Magic’s next big set will be arriving soon. Scars of Mirrodin revisits the artifact-themed world of Mirrodin and is the opening salvo in an escalating war between that world and the invading Phyrexians. But not every card in Scars is an artifact. This black enchantment will force your opponent into a horrible decision.
A couple of interesting things about this card — first, it has nothing to do with artifacts. Second, it doesn’t use any of the new (or returning) Scars of Mirrodin mechanics, like Infest, Metalcraft or Imprint. Third, this is a deceptive card. Whatever you’re thinking about it, consider it carefully.
Less experienced Magic players are probably reading the card and thinking, “That’s awesome!” And they’re right, it is pretty awesome. But the more jaded Magic players are thinking that it doesn’t affect the board position immediately, yet costs five mana, and that in a lot of situations it’s a “win more” card. They’re right too, but the real answer is somewhere in between.
It’s true that Painful Quandary doesn’t actually do anything when you play it. Five mana and it just sits there until your opponent plays something. It’s the same knock against [card]Sanguine Bond[/card], and aside from a few not terribly successful combo decks, no one plays that. If your opponent already has control of the battlefield, this will not help you. On the other hand, if things are close, or if you have control of the board, this will help keep it that way.
The cool thing about this card is that even if your opponent has a card that will destroy an enchantment in his hand to cast right away, you’re still going to get some mileage out of the Painful Quandary. As soon as the removal card is played, Quandary triggers. Unless your opponent already has something like a [card]Qasali Pridemage[/card] in play, Quandary will do some harm.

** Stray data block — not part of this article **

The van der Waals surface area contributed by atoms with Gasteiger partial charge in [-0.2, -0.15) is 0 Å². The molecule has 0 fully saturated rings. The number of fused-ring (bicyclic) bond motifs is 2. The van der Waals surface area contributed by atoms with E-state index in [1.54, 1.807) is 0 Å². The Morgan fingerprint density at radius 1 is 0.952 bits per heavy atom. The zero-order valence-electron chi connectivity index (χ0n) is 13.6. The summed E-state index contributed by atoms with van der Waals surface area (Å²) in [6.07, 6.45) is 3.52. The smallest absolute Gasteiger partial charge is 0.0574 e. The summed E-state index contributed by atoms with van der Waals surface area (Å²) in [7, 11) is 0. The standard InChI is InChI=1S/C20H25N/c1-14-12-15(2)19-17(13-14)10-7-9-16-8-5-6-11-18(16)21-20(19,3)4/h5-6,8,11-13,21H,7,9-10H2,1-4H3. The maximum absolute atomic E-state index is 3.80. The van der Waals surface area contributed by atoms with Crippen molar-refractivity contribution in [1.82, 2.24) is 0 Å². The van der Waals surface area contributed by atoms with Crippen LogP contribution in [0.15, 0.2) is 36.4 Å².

It’s interesting to consider how you can manipulate your opponent’s reaction to the Quandary. If you put this in a discard deck, your opponent is likely to have few cards in hand. If she ever tries to play one, she’s pretty much guaranteed to take the five life hit. Alternately, if you play this when your opponent’s life is already at five or below, he’ll have to play around it, holding cards in hand just to avoid dying to the Quandary.
In older formats, you can achieve a total control lock with Painful Quandary, [card]Bitterblossom[/card] and [card]Braids, Cabal Minion[/card]. I know it’s a three-card combo, but it’s a pretty brutal one. It also screws up a lot of other combo decks, forcing them to remove it (if you last long enough to cast it).
I really like this card in limited formats — I wouldn’t pick it too early in a draft, but I’d grab it in the second pack if I was already established in black. Will this see play in constructed formats? Chances are it won’t be common. But imagine game one against an opponent not packing any enchantment removal in his maindeck. My one real gripe about this card is the name, which is painfully literal.
By the way, the watermark in the text box is the Mirrodin symbol. There’s also a Phyrexia symbol. I’ll have more details on the Mirrodin/Phyrexia war and how Magic players can actually choose sides and get involved in the battle in a future article, but it does seem a bit odd that a black card is not on Phyrexia’s side.